Why is umbilical cord compression a concern for the fetus?
Umbilical cord compression is a problem that can occur during labor and delivery involving the cord being under pressure, which causes the baby to receive a reduced amount of blood and nutrients. If the umbilical cord gets stretched and compressed during labor, it can lead to a decrease of blood to the baby, which results in a drop of the fetal heart rate. Most babies move their position and are born healthy; however, some babies do not regain their heart rate and the physician may order an emergency cesarean section.
Cord wrapping around baby’s neck
If the cord becomes wrapped around the baby’s neck, or if it is positioned between the baby’s head and the mother’s pelvic bone, this can also cause problems that will lead to a faster delivery using forceps, vacuum assistance, or cesarean section.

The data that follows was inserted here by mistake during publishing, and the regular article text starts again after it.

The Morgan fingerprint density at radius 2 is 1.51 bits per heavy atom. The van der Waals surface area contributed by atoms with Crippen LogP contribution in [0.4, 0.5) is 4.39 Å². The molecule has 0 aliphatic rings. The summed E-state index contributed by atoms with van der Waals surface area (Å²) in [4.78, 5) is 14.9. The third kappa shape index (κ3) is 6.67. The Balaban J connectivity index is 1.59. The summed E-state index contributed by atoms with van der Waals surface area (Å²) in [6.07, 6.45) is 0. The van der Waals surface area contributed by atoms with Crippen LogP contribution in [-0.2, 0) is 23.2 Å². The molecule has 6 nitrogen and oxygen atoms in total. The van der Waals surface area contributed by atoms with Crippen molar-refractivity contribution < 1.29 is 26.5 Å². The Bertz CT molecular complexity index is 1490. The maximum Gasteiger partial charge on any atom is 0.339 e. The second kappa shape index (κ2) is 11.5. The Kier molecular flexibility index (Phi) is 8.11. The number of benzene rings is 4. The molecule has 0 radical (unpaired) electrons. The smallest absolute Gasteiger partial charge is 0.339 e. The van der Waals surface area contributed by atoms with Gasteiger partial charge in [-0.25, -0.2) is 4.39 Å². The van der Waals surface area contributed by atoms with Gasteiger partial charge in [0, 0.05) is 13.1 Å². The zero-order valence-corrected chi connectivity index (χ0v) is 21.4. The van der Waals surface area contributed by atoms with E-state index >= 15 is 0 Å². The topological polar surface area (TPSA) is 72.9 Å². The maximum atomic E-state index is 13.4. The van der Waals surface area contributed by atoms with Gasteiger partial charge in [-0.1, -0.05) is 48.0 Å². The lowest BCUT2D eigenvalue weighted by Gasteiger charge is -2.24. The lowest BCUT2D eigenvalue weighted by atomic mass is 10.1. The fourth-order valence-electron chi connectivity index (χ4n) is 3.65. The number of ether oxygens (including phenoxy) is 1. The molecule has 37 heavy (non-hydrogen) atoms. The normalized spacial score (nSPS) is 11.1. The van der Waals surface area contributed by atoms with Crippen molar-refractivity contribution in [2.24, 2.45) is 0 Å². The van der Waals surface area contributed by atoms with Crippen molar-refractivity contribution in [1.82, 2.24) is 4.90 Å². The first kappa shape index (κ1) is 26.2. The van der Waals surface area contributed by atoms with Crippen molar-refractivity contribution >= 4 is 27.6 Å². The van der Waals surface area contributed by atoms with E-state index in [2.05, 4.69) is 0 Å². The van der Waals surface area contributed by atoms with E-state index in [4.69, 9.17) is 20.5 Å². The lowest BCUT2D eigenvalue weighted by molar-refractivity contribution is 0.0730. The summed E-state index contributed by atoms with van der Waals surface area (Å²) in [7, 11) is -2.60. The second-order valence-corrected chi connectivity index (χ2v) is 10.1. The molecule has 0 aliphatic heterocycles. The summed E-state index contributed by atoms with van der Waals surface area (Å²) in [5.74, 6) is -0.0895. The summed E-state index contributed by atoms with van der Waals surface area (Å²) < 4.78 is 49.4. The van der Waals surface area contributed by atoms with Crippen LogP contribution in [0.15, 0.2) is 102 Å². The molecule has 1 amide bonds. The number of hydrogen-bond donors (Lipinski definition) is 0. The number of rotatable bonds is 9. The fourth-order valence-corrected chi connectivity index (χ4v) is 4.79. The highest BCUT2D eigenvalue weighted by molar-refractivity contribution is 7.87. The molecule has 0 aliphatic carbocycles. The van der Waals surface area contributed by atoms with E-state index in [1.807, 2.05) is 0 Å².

The drop of the fetal heart rate is always a concern for doctors, parents, and babies as lack of oxygen and blood can result in brain injuries such as cerebral palsy.
Umbilical cord compression is diagnosed through a fetal Doppler and ultrasound. Doctors should immediately recognize the situation and take appropriate action.
Another type of umbilical cord complication is called umbilical cord prolapse, which is when the cord descends into the birth canal before the baby, putting both mother and child in danger of cord compression.
Reducing oxygen intake for fetus
The treatment for minor cord compression or prolapse is to provide extra oxygen to the mother in order to increase blood flow through the cord. If it is a severe case of compression or prolapse, there should be constant monitoring of the baby, and if any fetal distress is identified, emergency action should be taken.
Compression of the umbilical cord is a serious problem that can require immediate medical attention in order to avoid birth injuries including brain damage and cerebral palsy.